With his latest novel author Alex Grecian is moving in a new direction with a new series, a new era, and a new setting, Kansas. Another book that took place in that state, Wizard of Oz has a famous line “Lions, Tigers, and Bears. Oh My.” Replace that with The Saint of Wolves and Butchers and readers have the title of this new book.
This intriguing story involves Travis, a man who chases down evil-doers with help from his trusting companion, a dog named Bear, and a Kansas State Trooper, Skottie who join forces to track down a Nazi in hiding.
The plot begins in 1951 when wanted war criminal Rudolph Bormann succeeds in making his way from South America to rural Kansas, where he begins a new life as Rudy Goodman. In the present, Travis Roan, the head of a family foundation devoted to bringing war criminals to justice, comes to Kansas after a report that the German was recognized by Ruth Elder, a concentration camp guard. Aided by his canine companion, Bear, a massive dog, and another ally, Kansas Highway Patrol trooper Skottie Foster, the search continues for this horrific figure who had performed medical research on unwilling victims. To make matters worse, Goodman decides to become a Church Pastor for a Nazi-type cult where he continues his cruel experimentation.
Readers will yearn for the next book to see how Grecian flushes out the characters’ backstory, especially Travis Roan, whose mysteriousness is intriguing. Hopefully, this does become a series, because of the unique characters and storyline.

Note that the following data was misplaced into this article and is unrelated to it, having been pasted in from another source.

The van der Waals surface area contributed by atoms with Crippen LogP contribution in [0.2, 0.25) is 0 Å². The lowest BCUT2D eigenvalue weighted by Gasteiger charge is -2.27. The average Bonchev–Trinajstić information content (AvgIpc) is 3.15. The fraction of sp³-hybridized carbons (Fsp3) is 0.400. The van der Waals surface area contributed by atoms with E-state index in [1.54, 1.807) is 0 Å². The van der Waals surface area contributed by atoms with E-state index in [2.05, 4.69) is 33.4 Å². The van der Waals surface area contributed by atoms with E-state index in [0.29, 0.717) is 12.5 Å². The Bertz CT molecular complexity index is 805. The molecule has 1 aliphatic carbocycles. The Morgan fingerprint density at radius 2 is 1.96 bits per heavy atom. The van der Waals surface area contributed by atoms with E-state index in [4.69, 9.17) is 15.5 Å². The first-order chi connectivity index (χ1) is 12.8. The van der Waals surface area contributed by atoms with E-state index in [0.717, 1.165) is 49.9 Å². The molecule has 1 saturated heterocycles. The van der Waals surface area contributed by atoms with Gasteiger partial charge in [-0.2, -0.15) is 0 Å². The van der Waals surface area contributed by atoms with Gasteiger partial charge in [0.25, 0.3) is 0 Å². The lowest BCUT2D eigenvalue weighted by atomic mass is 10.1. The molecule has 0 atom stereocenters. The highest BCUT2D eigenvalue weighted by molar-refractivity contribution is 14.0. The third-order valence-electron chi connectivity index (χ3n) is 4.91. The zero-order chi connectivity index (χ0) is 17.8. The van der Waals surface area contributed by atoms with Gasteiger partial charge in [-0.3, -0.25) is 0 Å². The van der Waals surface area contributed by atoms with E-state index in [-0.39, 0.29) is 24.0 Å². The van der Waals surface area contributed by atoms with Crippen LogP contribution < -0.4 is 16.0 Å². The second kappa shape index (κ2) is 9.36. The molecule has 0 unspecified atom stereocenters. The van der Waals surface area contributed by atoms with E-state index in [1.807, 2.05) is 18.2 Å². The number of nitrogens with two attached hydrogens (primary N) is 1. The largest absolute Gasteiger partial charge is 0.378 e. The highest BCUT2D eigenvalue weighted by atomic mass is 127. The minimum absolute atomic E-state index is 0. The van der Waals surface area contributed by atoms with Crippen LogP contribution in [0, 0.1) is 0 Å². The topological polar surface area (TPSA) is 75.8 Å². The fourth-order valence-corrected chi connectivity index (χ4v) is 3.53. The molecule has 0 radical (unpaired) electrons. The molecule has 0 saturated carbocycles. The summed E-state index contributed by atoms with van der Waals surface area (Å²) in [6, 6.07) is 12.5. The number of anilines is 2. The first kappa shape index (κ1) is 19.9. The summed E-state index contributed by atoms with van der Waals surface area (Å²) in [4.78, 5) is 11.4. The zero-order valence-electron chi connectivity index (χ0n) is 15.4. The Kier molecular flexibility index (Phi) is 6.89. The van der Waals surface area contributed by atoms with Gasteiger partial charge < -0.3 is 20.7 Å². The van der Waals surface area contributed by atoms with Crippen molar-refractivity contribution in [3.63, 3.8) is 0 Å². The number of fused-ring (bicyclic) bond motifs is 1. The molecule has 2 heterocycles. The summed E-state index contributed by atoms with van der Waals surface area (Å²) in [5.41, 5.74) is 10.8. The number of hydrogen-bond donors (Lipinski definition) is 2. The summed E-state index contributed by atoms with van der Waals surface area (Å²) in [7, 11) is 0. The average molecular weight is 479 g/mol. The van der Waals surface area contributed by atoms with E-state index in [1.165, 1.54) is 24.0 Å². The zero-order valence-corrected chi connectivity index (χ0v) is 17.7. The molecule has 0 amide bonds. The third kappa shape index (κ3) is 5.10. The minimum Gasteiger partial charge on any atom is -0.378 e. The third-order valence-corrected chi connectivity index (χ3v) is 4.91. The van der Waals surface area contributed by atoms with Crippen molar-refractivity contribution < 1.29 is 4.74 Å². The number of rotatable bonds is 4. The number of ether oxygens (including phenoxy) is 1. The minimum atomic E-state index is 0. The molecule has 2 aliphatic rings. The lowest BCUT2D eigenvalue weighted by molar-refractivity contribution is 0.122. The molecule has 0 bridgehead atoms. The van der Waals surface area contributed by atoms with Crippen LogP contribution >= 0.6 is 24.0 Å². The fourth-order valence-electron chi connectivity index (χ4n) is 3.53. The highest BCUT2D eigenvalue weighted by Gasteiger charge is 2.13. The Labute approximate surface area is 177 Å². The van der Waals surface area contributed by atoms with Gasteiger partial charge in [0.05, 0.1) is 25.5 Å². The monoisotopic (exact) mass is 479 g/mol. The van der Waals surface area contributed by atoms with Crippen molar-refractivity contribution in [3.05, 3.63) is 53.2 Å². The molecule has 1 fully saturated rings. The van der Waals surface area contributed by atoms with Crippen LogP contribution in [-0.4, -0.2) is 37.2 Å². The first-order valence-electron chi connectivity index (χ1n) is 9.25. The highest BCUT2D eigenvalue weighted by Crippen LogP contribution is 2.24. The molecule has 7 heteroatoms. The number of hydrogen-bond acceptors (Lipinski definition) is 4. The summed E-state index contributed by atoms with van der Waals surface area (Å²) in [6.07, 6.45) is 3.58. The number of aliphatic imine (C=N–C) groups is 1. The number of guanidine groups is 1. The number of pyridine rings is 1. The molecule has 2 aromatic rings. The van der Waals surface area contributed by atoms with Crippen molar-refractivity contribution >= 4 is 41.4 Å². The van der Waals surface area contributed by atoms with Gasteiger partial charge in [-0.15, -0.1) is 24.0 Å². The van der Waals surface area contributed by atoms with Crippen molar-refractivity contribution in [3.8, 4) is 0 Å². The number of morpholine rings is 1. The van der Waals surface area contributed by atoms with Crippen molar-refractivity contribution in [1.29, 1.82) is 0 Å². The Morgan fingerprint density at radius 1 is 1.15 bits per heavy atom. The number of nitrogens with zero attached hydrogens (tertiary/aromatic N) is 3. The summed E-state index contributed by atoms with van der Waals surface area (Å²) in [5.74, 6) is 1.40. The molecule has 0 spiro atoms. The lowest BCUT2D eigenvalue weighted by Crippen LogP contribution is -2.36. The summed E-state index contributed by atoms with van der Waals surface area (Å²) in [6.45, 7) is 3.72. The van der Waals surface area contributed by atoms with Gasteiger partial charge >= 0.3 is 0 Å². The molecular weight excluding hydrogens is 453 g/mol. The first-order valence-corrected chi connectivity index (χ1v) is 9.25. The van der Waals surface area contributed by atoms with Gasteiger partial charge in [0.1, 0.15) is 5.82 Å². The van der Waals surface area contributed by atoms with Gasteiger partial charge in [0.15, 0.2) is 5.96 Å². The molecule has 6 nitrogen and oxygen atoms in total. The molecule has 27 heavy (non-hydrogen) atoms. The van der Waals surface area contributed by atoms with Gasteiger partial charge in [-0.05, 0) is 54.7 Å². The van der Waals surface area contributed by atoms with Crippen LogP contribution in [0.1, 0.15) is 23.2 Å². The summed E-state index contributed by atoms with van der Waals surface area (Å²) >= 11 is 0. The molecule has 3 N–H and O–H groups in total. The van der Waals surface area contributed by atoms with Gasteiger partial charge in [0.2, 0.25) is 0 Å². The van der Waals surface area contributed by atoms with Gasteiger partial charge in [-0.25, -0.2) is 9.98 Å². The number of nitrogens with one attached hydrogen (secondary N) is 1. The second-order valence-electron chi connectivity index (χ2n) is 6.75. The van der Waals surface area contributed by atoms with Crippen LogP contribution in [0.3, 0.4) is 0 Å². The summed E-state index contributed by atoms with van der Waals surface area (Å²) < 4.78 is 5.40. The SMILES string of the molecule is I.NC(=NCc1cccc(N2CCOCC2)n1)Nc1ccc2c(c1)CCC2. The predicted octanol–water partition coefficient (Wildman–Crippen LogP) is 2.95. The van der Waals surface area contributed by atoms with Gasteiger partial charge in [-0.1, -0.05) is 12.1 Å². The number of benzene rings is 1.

Elise Cooper: How did you get the idea for the story?
Alec Grecian: While driving through Western Kansas to visit my wife’s family I saw a lot of ranch/farm country. Regardless of where I am I look for angles I can use to write a story. I found out that German POWs captured in Africa were sent to Kansas. After the war, most of these people were allowed to become farmers and stayed here as authorities turned a blind eye. It occurred to me this would be a great place to hide if I ever committed a crime.
EC: Do you think Bear stole the scenes he was on?
AG: Yes. He is a Tibetan mastiff who understands Esperanto and became mute after poachers cut off his vocal cords. He is brave, smart, and loyal, where everyone except the antagonists have complete trust.
EC: How would you describe Travis?
AG: Travis is calm, intellectual, unfailingly polite, and very moralistic.Travis keeps to himself so we do not know where he has been in the world and where he has come from. He is mysterious and I purposely did not say if he is Jewish. I do hint at the terrible tragedy he has gone through. As time goes on readers will find out more about him.
EC: Another character, Elder, the guard was not dislikeable?
AG: I wanted to write her as sympathetic considering she was forced into becoming a guard by the Nazi regime, after refusing to have sex with German military officers.
EC: You also discuss how guns are just a tool?
AG: This is why I put in the book quote, ‘These chunks of metal that were largely useless without a hand to point them.’ The evil comes from the person who uses it to their advantage. It is the person that needs to be blamed.
EC: What about your next book?
AG: Since Travis and company will hunt for evil-doers, for the next book I would love to have Skottie, Bear, and Travis searching for the bad guy behind the funding of the Nazi in this book who runs a human trafficking ring. I think I will set it in Alaska.
The Saint of Wolves and Butchers
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